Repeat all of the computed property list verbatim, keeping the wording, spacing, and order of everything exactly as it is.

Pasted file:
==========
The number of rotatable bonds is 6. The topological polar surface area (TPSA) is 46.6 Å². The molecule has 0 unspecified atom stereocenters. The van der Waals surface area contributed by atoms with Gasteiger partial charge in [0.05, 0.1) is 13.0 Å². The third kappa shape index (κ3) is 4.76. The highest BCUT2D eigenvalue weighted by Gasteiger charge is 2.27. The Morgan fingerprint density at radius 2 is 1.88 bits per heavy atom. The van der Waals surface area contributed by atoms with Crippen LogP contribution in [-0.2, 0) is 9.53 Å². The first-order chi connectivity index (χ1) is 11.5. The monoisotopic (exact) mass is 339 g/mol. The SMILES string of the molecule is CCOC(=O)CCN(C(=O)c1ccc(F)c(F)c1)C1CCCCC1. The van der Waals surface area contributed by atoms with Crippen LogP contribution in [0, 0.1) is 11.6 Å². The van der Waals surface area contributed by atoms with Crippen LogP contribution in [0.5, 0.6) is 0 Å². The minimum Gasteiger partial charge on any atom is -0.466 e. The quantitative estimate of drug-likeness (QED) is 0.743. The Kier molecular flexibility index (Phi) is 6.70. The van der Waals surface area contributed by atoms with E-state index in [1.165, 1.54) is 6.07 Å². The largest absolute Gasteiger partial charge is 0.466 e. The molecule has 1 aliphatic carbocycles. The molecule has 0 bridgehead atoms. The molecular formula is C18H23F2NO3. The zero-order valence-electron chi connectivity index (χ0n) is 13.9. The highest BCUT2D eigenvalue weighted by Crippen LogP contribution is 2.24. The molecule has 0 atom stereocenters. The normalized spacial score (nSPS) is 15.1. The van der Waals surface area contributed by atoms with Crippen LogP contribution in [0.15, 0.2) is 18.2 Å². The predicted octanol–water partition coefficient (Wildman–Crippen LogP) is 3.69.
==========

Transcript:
The number of rotatable bonds is 6. The topological polar surface area (TPSA) is 46.6 Å². The molecule has 0 unspecified atom stereocenters. The van der Waals surface area contributed by atoms with Gasteiger partial charge in [0.05, 0.1) is 13.0 Å². The third kappa shape index (κ3) is 4.76. The highest BCUT2D eigenvalue weighted by Gasteiger charge is 2.27. The Morgan fingerprint density at radius 2 is 1.88 bits per heavy atom. The van der Waals surface area contributed by atoms with Crippen LogP contribution in [-0.2, 0) is 9.53 Å². The first-order chi connectivity index (χ1) is 11.5. The monoisotopic (exact) mass is 339 g/mol. The SMILES string of the molecule is CCOC(=O)CCN(C(=O)c1ccc(F)c(F)c1)C1CCCCC1. The van der Waals surface area contributed by atoms with Crippen LogP contribution in [0, 0.1) is 11.6 Å². The van der Waals surface area contributed by atoms with Crippen LogP contribution in [0.5, 0.6) is 0 Å². The minimum Gasteiger partial charge on any atom is -0.466 e. The quantitative estimate of drug-likeness (QED) is 0.743. The Kier molecular flexibility index (Phi) is 6.70. The van der Waals surface area contributed by atoms with E-state index in [1.165, 1.54) is 6.07 Å². The largest absolute Gasteiger partial charge is 0.466 e. The molecule has 1 aliphatic carbocycles. The molecule has 0 bridgehead atoms. The molecular formula is C18H23F2NO3. The zero-order valence-electron chi connectivity index (χ0n) is 13.9. The highest BCUT2D eigenvalue weighted by Crippen LogP contribution is 2.24. The molecule has 0 atom stereocenters. The normalized spacial score (nSPS) is 15.1. The van der Waals surface area contributed by atoms with Crippen LogP contribution in [0.15, 0.2) is 18.2 Å². The predicted octanol–water partition coefficient (Wildman–Crippen LogP) is 3.69.